This series of Amphipolis’ coinage is called the Parthenon Group because the obverse head is inspired by the seated Apollo of the east frieze of the Parthenon (Lorber p. 20 and fig. 63). Lorber notes that the first two dies in the series (O20 and O21) are faithful to their sculptural prototype, but the following two dies (O22 and O23 – this obverse) are “freer and more individual” (Lorber p. 28). Lorber suggests that the reference on the coinage to a famous sculpture created by Phidias in the 430’s BC – harkening back to the city’s re-foundation by Perikles in 437/6 BC – reflects pro-Athenian feeling at a critical moment when Amphipolis desperately sought Athens’ military assistance. Philip, while he retained the Parthenon reference following his victory, introduced a subtle change to a “freer and more individual” style of Apollo head and at the same time changed the ethnic on the coinage from the Ionic form (AMΦIΠOΛITEΩN) to the Attic form (AMΦIΠOΛITΩN), reflecting the administrative language of the Macedonian kingdom and the language that Philip used on his royal coinage (Lorber p. 53).
This coin, one of 13 known tetradrachms of the Parthenon Group and one of only five in private ownership, represents the magnificent tradition of classical Athenian art, and, at the same time, reflects the rising power of Macedon.
We wish to thank Dr. Bernhard Weisser, of the Berlin Münzkabinett, for graciously enabling us to study the present coin in comparison with Berlin’s extraordinary collection of Amphipolis tetradrachms, including the only known die duplicate of this coin.

918244.jpg

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Masterpiece by Kimon (Triton XI)

77000061.jpg.7b593de5cb6cab9dd761ca1af0c50eb1.jpg

SICILY, Syracuse. Second Democracy. 466-405 BC. AR Tetradrachm (17.44 g, 10h). Obverse die signed by Kimon. Struck circa 415-405 BC. Head of Arethusa facing slightly left, wearing ampyx inscribed K[IMO]N, single-pendant earring and necklace, sea-swept hair radiating outward; within her locks of hair, four dolphins: on the left, one swims downward while another is just emerging above, and on the right, one swims down toward another that is presenting from behind Arethusa’s neck / SURAK-OSIWN, charioteer (Arethusa) driving fast quadriga left, holding reins in both hands; above, Nike advancing right, preparing to crown charioteer with laurel wreath; below, stele lying on its side; in exergue, grain ear lying left. Tudeer 81 (dies 29/54); SNG ANS 288; Rizzo pl. XLVIII, 11; BMC 208; Gulbenkian 293; Kraay & Hirmer 123 (all from the same dies). EF, toned with underlying luster in the devices. Well centered and struck. Struck from fine dies by the Syracusan Dekadrachm master, Kimon.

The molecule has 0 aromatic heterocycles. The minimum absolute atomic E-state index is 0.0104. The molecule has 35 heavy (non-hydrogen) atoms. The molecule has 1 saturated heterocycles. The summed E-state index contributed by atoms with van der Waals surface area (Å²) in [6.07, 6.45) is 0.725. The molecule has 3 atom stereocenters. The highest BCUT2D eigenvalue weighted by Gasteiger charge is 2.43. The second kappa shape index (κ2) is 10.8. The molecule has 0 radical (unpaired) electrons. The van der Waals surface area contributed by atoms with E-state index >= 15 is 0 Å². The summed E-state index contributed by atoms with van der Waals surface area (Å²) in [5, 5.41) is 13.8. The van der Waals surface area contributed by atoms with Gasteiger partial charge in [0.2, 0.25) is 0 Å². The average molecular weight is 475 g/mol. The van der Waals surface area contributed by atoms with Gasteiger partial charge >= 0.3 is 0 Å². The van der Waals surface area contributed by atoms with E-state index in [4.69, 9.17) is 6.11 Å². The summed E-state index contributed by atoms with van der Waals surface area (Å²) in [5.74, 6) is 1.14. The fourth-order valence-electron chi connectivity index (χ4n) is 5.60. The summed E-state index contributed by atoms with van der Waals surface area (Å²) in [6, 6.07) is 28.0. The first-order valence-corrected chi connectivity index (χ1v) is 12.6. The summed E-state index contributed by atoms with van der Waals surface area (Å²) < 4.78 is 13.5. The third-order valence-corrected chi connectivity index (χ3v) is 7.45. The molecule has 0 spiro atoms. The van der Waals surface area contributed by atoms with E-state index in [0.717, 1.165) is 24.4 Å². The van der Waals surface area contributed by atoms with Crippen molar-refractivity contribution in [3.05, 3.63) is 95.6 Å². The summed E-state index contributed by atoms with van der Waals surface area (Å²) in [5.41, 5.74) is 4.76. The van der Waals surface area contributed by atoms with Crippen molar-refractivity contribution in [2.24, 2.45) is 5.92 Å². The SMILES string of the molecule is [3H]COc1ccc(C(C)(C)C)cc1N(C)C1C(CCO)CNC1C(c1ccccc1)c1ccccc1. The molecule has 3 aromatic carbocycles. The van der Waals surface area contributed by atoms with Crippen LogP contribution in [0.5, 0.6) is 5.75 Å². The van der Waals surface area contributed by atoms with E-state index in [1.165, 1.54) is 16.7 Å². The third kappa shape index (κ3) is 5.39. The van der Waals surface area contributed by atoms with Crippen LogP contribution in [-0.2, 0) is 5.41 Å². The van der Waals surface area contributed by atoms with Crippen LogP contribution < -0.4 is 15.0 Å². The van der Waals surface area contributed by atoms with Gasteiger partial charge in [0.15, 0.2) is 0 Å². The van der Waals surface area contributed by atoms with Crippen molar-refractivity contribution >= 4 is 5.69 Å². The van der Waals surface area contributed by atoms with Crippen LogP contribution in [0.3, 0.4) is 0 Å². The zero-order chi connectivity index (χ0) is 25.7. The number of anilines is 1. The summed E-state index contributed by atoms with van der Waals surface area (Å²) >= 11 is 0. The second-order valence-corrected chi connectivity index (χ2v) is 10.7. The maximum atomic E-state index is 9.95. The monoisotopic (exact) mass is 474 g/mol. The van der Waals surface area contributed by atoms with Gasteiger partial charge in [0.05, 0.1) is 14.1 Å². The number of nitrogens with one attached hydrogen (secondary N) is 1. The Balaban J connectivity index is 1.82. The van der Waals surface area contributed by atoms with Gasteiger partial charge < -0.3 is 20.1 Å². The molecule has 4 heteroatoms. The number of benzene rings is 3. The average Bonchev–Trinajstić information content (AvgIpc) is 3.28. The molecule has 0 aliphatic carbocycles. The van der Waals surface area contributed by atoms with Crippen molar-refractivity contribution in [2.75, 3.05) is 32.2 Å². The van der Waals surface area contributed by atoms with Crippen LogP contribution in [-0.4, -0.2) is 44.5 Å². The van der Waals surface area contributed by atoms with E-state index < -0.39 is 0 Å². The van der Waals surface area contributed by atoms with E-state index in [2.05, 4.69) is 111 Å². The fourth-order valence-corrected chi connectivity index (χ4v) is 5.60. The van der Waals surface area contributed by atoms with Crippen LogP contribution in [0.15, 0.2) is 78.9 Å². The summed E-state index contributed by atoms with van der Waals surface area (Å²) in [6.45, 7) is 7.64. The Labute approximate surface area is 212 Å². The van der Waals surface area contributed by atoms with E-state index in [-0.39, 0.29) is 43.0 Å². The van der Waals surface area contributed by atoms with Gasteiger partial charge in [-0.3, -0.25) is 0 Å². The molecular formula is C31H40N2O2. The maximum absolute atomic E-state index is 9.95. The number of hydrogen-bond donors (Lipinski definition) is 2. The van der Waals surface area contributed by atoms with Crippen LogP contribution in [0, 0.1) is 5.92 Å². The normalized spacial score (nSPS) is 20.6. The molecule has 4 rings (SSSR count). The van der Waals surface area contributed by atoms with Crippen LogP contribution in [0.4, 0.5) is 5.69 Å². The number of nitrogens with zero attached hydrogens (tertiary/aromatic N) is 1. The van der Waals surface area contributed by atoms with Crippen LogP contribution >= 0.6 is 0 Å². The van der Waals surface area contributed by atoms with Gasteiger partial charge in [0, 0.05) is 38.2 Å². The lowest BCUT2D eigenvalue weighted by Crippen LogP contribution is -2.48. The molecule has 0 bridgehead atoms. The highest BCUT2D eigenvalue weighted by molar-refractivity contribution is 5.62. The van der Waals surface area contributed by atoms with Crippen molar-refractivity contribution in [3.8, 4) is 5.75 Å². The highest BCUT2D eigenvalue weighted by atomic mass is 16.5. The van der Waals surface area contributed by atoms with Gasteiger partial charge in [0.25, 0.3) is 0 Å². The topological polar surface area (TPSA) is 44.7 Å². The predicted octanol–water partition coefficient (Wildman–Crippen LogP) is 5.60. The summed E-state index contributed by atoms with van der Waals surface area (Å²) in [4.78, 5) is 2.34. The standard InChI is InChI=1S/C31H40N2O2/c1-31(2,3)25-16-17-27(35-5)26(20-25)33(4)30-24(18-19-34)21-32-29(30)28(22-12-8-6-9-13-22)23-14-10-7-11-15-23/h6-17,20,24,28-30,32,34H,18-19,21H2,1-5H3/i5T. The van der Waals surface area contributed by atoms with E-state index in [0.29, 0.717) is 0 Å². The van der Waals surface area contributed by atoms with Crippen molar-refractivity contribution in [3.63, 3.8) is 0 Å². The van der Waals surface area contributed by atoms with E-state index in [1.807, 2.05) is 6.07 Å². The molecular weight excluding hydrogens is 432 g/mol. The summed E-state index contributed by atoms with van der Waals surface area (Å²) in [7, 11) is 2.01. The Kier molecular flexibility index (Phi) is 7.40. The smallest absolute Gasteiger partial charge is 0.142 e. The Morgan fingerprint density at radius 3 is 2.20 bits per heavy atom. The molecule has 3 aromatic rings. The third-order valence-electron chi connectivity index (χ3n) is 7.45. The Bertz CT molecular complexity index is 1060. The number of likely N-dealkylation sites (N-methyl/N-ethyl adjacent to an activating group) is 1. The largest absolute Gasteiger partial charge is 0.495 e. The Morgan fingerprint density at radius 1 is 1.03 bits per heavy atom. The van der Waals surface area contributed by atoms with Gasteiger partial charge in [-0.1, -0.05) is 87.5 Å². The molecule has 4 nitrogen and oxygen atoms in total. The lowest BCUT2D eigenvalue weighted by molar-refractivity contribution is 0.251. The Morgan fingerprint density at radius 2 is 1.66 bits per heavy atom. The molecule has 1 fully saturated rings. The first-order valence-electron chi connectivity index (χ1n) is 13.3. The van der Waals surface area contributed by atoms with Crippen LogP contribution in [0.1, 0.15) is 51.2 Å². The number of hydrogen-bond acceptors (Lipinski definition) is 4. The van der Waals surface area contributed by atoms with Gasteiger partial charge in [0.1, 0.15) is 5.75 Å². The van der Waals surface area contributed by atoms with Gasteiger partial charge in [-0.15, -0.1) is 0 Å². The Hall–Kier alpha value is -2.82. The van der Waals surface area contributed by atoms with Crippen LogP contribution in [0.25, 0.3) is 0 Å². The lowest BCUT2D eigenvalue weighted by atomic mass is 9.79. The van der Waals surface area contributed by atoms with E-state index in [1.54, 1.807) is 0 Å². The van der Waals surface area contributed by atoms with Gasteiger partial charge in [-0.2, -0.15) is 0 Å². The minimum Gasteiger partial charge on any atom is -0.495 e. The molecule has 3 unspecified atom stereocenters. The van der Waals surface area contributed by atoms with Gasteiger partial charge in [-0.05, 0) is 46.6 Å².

5909c4dc8fd52_Giovenalefirmaconingleseok.jpg.e5b175cb8323140f85025ed2356c0e94.jpg

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Il 25/4/2017 at 22:27, King John dice:

e quanto avrà realizzato uno splendore del genere???

Lascia stare King... non e' per comuni mortali (sigh)

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Il 3/5/2017 at 13:54, apollonia dice:

Masterpiece by Kimon (Triton XI)

77000061.jpg.7b593de5cb6cab9dd761ca1af0c50eb1.jpg

SICILY, Syracuse. Second Democracy. 466-405 BC. AR Tetradrachm (17.44 g, 10h). Obverse die signed by Kimon. Struck circa 415-405 BC. Head of Arethusa facing slightly left, wearing ampyx inscribed K[IMO]N, single-pendant earring and necklace, sea-swept hair radiating outward; within her locks of hair, four dolphins: on the left, one swims downward while another is just emerging above, and on the right, one swims down toward another that is presenting from behind Arethusa’s neck / SURAK-OSIWN, charioteer (Arethusa) driving fast quadriga left, holding reins in both hands; above, Nike advancing right, preparing to crown charioteer with laurel wreath; below, stele lying on its side; in exergue, grain ear lying left. Tudeer 81 (dies 29/54); SNG ANS 288; Rizzo pl. XLVIII, 11; BMC 208; Gulbenkian 293; Kraay & Hirmer 123 (all from the same dies). EF, toned with underlying luster in the devices. Well centered and struck. Struck from fine dies by the Syracusan Dekadrachm master, Kimon.

5909c4dc8fd52_Giovenalefirmaconingleseok.jpg.e5b175cb8323140f85025ed2356c0e94.jpg

 

Questa emissione e' straordinaria

ma questo tipo in particolare e' il meno riuscito

la ninfa sembra raffigurata prima dell'inizio di una cura dimagrante

gli altri esemplari invece - se avete avuto la fortuna di tenerli in mano - semplicemente non sono di questo mondo ...

 

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Avete notato la somiglianza?

LARISSA: AR didrachm (5.95g), ca. 350-325 BC, S-2119, head of the nymph Larissa facing slightly left, with hair in ampyx / horse preparing to lie down, city name divided half above & half below the horse (strike 4, surface 3, fine style), NGC graded About Unc. Listed as "drachm" on the slab, but size & weight is clearly of the didrachm, also known as stater.
Estimate: USD 600 - 800

3099342.jpg

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somiglia ancora di piu' se la compari al conio piu' bello dell'Arethusa frontale di Cimone

Anche se ci sono piu' di 100 anni di distanza, piu' di 600 miglia e almeno tre zeri di differenza  :D